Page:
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What's Left Behind

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It’s Snake who discovers the feathers near Smile’s body where it lies on the grass, immaculate and still. The ruins that border Phantomhive manor are scattered with them, glinting blue-black in the early morning sun. While the others grieve the loss of their master and beloved, Snake collects the feathers and secrets them inside his coat where his snakes--except Emily, who curls about his neck--tangle with them, curious.

Black is not at his dead master’s side. Emily says she smells him in the ruins.

And on Smile.

Snake finds a pool of brightening sunlight among the ruins and leans back against some rubble. His friends uncoil and slither out to coil again in the sun. Emily drapes his neck, and Donne curls above his ear. Snake reaches inside his coat and scoops a handful of feathers, soft and tickling against his scale-patched skin.

It’s been seven years since Snake came to Phantomhive Manor, seven years since he began serving the young earl with the promise of finding his family--Joker, Dagger, Beast, Doll… Seven years of hope and building doubt.

He can hear Finny’s childlike sobs behind him and closes his hands, the feathers poking out from between his fingers, their shafts sharp in places. He’s looked nowhere, at no one, since seeing Smile’s lifeless body, only hearing the cries and exchanged words of disbelief and “Where’s Mister Sebastian?” as he spotted the strange feathers. Vision wavering, he hadn’t felt so odd since the time that man played the flute during an egg hunt years before.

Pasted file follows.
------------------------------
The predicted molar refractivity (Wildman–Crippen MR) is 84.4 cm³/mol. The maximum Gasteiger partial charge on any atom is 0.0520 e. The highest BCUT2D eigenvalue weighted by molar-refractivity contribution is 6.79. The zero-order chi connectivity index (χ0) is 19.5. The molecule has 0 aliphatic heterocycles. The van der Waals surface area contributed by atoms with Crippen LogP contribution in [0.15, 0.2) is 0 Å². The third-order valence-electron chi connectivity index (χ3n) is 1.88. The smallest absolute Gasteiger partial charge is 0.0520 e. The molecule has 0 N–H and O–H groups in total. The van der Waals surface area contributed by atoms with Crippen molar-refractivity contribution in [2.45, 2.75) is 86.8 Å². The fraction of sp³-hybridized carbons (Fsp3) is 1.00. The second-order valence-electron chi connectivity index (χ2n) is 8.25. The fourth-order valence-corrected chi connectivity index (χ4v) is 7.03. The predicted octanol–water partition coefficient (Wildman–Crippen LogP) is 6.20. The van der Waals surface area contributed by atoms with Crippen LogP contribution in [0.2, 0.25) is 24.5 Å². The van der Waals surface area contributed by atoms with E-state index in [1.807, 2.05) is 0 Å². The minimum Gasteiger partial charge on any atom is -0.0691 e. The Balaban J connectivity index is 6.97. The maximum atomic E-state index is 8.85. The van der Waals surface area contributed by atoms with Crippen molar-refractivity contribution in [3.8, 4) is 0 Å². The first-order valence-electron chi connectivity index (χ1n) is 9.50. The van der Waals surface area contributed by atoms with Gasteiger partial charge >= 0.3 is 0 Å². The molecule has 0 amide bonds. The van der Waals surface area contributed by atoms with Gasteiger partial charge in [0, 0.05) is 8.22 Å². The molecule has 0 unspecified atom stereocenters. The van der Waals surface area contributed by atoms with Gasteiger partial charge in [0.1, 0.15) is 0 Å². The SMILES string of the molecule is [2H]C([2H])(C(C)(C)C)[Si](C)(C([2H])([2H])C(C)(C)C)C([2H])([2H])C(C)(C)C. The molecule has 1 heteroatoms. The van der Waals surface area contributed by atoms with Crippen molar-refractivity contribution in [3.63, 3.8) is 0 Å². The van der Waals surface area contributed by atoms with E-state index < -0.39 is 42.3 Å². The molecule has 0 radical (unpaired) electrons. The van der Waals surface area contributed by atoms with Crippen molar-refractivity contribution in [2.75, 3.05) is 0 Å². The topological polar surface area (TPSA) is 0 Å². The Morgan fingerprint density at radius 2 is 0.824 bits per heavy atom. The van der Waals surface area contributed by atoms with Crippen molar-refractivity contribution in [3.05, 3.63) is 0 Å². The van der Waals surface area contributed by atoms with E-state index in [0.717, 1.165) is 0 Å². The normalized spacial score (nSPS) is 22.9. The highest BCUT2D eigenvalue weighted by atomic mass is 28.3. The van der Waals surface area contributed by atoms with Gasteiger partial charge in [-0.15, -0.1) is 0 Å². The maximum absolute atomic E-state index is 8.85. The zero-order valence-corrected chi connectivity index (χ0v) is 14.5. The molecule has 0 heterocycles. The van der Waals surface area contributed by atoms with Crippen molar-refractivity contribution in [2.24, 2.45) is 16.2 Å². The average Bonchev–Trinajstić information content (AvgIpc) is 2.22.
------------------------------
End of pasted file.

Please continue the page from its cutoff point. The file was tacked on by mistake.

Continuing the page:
He hasn’t felt odd or unwelcome or lonely in a long time. He doesn’t know when he stopped longing for his old family and started thinking of these people as his new one.

And now…

Now he’s been left again.

A branch snaps nearby, and he startles. Lady Elizabeth approaches, face splotchy but composed, and Snake hurries to his feet, dropping the feathers.

“L-lady Elizabeth. Is there something you need? asks Oscar.”

She gives him an indecipherable look, part confusion, he thinks, but confusion about what he doesn’t know. She shakes her head and clutches a handkerchief tight between her bare hands. “No, Snake, thank you.”

Snake remains standing stiffly while his friends wriggle closer at his feet. The movement draws Lady Elizabeth’s eyes and she points. “What are those from?”

Thinking she means his snakes, he’s momentarily befuddled. He looks to the ground, flushing at his inability to answer, and sees the feathers.

“I don’t know what sort of bird, my lady, says Wordsworth.” He stares at the feathers as if they’ll reconfigure into a new creature that will answer her question.

“Bird?” Lady Elizabeth wonders, but it doesn’t sound like wondering. Snake looks up into her open face and sees in her green eyes that she understands, just like he did, even before Emily whispered it. The thing that made him gather the feathers to himself.

Dressed in her nightgown and robe, Lady Elizabeth bends and extends her arm to Bronte, who’s been grazing her ankle. She twines up her arm, and Lady Elizabeth smiles.

“Snake, you should know that I wish for you to stay on at the manor with the others. Of course, if you’d like to leave, you may. I’m aware that Ciel--” she pauses, a hitch in her breath--“made provisions for you in his will.” She reaches out and touches his arm. Snake jumps and flushes, hoping she won’t take his reaction as a sign of displeasure.

“We thank you, my lady, says Bronte.” He nods at the snake on her arm. “We would stay.” Snake gives a little bow.

Lady Elizabeth smiles more. “So cute,” she says and rubs Bronte gently on the head. Snake marvels at her composure but remembers the Campania.

“Come,” she beckons, turning. “Leave those behind. There’s so much to do, and I could use your help.”

“O-of course, my lady, says Keats.” He gets rid of the rest of the feathers in his coat, and they scatter in the spring breeze.